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Summary: Deals with the tension between the love and judgment of God.

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“God’s Tough Love”

Hosea 1:3-9

Steve Hanchett, pastor

Berry Road Baptist Church

January 21, 2001

So he went and took Gomer the daughter of Diblaim, and she conceived and bore him a son. Then the Lord said to him: “call his name Jezreel, for in a little while I will avenge the bloodshed of Jezreel on the house of Jehu, and bring an end to the kingdom of the house of Israel. It shall come to pass in that day that I will break the bow of Israel in the Valley of Jezreel.”

And she conceived again and bore a daughter. Then God said to him: “Call her name Lo-Ruhamah, for I will no longer have mercy on the house of Israel, but I will utterly take them away. Yet I will have mercy on the house of Judah, I will save them by the Lord their God. And I will not save them by bow, nor by sword or battle, by horses or horsemen.”

Now when she had weaned Lor-Ruhamah, she conceived and bore a son. Then God said: “Call his name Lo-Ammi, for you are not My people, and I will not be your God.”

Toward the end of the ninteenth century, Swedish chemist Alfred Nobel awoke one morning to read his own obituary in the local newspaper. It read: “Alfred Nobel, the inventor of dynamite, who died yesterday, devised a way for more people to be killed in a war than ever before, and he died a very rich man.”

Actually, it was Alfred’s older brother who had died; a newspaper reporter had bungled the epitaph. But the account had a profound effect on Nobel. He decided he wanted to be known for something other than developing the means to kill people efficiently and for amassing a fortune in the process. As a result Nobel established the Nobel Prize for scientists and writers who fostered peace.

Nobel said, “every man ought to have the chance to correct his epitaph in midstream and write a new one.”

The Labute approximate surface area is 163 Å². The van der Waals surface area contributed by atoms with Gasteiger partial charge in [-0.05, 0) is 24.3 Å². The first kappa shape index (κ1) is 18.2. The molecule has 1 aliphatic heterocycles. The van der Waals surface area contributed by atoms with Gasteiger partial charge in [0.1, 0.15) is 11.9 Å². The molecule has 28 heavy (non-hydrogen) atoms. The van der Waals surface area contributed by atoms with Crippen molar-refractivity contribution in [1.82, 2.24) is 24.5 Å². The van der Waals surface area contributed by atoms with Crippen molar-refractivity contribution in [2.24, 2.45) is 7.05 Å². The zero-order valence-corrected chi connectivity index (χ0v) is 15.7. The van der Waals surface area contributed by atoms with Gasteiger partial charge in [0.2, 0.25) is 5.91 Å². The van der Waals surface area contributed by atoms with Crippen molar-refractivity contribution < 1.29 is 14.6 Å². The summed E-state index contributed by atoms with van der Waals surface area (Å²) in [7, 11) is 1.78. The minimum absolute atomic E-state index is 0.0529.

Reading Hosea is reading the obituary of a people who had not died when it was written. The prophecies of Hosea were an opportunity for repentance and in a sense the offer of a chance to correct the eulogy in midstream and write a new one.

Not many people get a chance like that. Imagine if you died today and that every person who showed up at your memorial service were compelled to tell the truth about you. Imagine what they would say. When we hear the word of God we are given an opportunity to correct the eulogy in midstream. The message of Hosea was a call to change the eulogy in midstream.

One of the great difficulties we have in communicating and understanding our relationship with God is maintaining the tension between the just wrath of God against our sin and the holy love of God that provides forgiveness and salvation from sin. One the one hand we can become so comfortable with the idea of forgiveness and grace that we lose any fear of God. On the other hand if we only see wrath and justice and are blind to love and grace we might give up in despair of ever really knowing God. When we read Hosea we find that both the wrath and judgment against sin and the love and forgiveness of God are intertwined.


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